Published on June 2, 2020

round gray and yellow sofaPin It
Photography by Jochen Verghote; Design by Van Staeyen Interieur Architecten

Attics are usually cluttered with holiday decorations and dusty chests filled with old memorabilia, but in a young family’s home in Kasterlee, Belgium, it’s a much different scene. Once used strictly for storage, the top floor now serves as part play area, part guest room, thanks to local firm Van Staeyen Interieur Architecten. There are no dark and gloomy corners, but rather bright white walls. Instead of pointy, angular beams, there are smooth arches

“Curved lines generate a more relaxed feeling than straight lines,” says the studio’s founder, Johan Van Staeyen. “They enlarge and softens the space and gives it a more welcoming feeling.” Many of the archways act like thresholds or portals into different zones, while others mark recessed storage nooks. The designer lined the insides of the arches in a hue called Traffic Yellow, a shade he says stands for optimism and energy. The pop of color shines a spotlight on the architecture, proving a little paint can go a long way. 

To construct the arches, Van Staeyen used MDF (medium-density fibreboard). The material is basically sawdust and glue, fused together under pressure and heat, so it’s fairly inexpensive and durable. More important, it doesn’t warm in humid weather and the chemicals within it repel termites—two pluses for an attic space. 

white wall with opened archPin It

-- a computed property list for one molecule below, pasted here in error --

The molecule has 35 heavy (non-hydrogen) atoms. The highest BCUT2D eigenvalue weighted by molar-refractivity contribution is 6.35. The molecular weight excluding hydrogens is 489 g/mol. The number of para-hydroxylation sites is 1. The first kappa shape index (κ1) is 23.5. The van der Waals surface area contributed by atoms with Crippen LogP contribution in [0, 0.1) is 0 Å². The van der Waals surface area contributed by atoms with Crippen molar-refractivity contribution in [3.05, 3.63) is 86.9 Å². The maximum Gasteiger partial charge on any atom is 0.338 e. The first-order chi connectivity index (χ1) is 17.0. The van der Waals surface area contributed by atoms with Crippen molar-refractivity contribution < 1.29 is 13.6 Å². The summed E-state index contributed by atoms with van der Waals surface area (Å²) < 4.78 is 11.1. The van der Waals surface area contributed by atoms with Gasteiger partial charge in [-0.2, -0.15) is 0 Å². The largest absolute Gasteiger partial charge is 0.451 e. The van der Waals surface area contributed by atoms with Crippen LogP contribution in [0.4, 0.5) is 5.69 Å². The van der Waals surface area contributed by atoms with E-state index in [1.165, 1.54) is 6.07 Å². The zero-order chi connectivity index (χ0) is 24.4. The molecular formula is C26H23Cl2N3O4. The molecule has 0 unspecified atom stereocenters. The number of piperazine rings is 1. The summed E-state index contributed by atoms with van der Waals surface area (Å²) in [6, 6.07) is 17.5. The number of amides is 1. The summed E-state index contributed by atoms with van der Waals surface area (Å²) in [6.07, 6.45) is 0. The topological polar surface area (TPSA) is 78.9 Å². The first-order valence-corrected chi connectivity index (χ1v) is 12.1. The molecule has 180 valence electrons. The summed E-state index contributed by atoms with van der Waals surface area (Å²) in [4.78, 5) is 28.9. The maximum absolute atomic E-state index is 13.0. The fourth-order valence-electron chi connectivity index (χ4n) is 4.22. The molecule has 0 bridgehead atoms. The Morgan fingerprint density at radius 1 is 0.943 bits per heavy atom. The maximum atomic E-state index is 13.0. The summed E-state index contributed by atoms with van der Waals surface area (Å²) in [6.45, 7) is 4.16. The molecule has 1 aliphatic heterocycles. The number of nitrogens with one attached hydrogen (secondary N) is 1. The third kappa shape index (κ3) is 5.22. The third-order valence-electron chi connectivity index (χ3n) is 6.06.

Photography by Jochen Verghote; Design by Van Staeyen Interieur Architecten

Another plus: MDF is malleable, making it easier to carve out rounded edges. The designer took full advantage of this while constructing the built-in bed, which features indents on either side so guests can jump in. To keep the motif going, he had a custom round sofa made and covered with Kvadrat fabric. The kid-friendly piece can be taken apart and broken into two semicircular cushions and a small ottoman. 

plywood wall and yellow archPin It
Photography by Jochen Verghote; Design by Van Staeyen Interieur Architecten

Because arches and sloped ceilings don’t exactly go hand in hand, Van Staeyen flipped the orientation of the shape in some spots. One of these inverse arches marks a series of open shelves, which boast slanted dividers to make book stacking easier and cubbyholes for barware. Closed cabinets below offer additional storage for toys and typical attic-y things (party supplies, crafts, duffel bags). The space is as practical as any other attic, just a whole lot more pleasant to be in.

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